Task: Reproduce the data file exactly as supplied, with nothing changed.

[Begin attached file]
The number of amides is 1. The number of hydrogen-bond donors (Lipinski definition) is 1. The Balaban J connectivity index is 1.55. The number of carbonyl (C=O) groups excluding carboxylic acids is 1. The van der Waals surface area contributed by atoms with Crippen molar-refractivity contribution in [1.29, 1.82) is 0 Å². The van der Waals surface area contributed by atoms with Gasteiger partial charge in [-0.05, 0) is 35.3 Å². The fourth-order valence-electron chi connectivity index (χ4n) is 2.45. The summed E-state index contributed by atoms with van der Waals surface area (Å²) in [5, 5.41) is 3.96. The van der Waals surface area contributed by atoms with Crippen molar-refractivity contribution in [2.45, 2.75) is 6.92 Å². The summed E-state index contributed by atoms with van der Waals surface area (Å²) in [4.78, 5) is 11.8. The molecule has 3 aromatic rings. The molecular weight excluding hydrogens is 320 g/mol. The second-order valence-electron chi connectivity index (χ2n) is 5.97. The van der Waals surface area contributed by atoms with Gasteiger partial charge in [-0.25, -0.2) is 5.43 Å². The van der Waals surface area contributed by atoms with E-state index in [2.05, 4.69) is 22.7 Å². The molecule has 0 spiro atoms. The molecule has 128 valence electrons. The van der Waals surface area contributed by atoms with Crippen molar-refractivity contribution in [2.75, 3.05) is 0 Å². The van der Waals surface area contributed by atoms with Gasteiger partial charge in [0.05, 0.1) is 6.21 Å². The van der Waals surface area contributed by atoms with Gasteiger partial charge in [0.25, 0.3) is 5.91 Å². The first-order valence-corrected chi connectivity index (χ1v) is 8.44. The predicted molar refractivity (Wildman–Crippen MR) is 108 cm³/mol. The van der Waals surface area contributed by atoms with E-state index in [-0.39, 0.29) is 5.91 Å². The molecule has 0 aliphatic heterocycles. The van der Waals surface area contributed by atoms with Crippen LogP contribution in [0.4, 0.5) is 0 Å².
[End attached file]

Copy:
The number of amides is 1. The number of hydrogen-bond donors (Lipinski definition) is 1. The Balaban J connectivity index is 1.55. The number of carbonyl (C=O) groups excluding carboxylic acids is 1. The van der Waals surface area contributed by atoms with Crippen molar-refractivity contribution in [1.29, 1.82) is 0 Å². The van der Waals surface area contributed by atoms with Gasteiger partial charge in [-0.05, 0) is 35.3 Å². The fourth-order valence-electron chi connectivity index (χ4n) is 2.45. The summed E-state index contributed by atoms with van der Waals surface area (Å²) in [5, 5.41) is 3.96. The van der Waals surface area contributed by atoms with Crippen molar-refractivity contribution in [2.45, 2.75) is 6.92 Å². The summed E-state index contributed by atoms with van der Waals surface area (Å²) in [4.78, 5) is 11.8. The molecule has 3 aromatic rings. The molecular weight excluding hydrogens is 320 g/mol. The second-order valence-electron chi connectivity index (χ2n) is 5.97. The van der Waals surface area contributed by atoms with Gasteiger partial charge in [-0.25, -0.2) is 5.43 Å². The van der Waals surface area contributed by atoms with E-state index in [2.05, 4.69) is 22.7 Å². The molecule has 0 spiro atoms. The molecule has 128 valence electrons. The van der Waals surface area contributed by atoms with Crippen molar-refractivity contribution in [2.75, 3.05) is 0 Å². The van der Waals surface area contributed by atoms with Gasteiger partial charge in [0.05, 0.1) is 6.21 Å². The van der Waals surface area contributed by atoms with Gasteiger partial charge in [0.25, 0.3) is 5.91 Å². The first-order valence-corrected chi connectivity index (χ1v) is 8.44. The predicted molar refractivity (Wildman–Crippen MR) is 108 cm³/mol. The van der Waals surface area contributed by atoms with E-state index in [-0.39, 0.29) is 5.91 Å². The molecule has 0 aliphatic heterocycles. The van der Waals surface area contributed by atoms with Crippen LogP contribution in [0.4, 0.5) is 0 Å².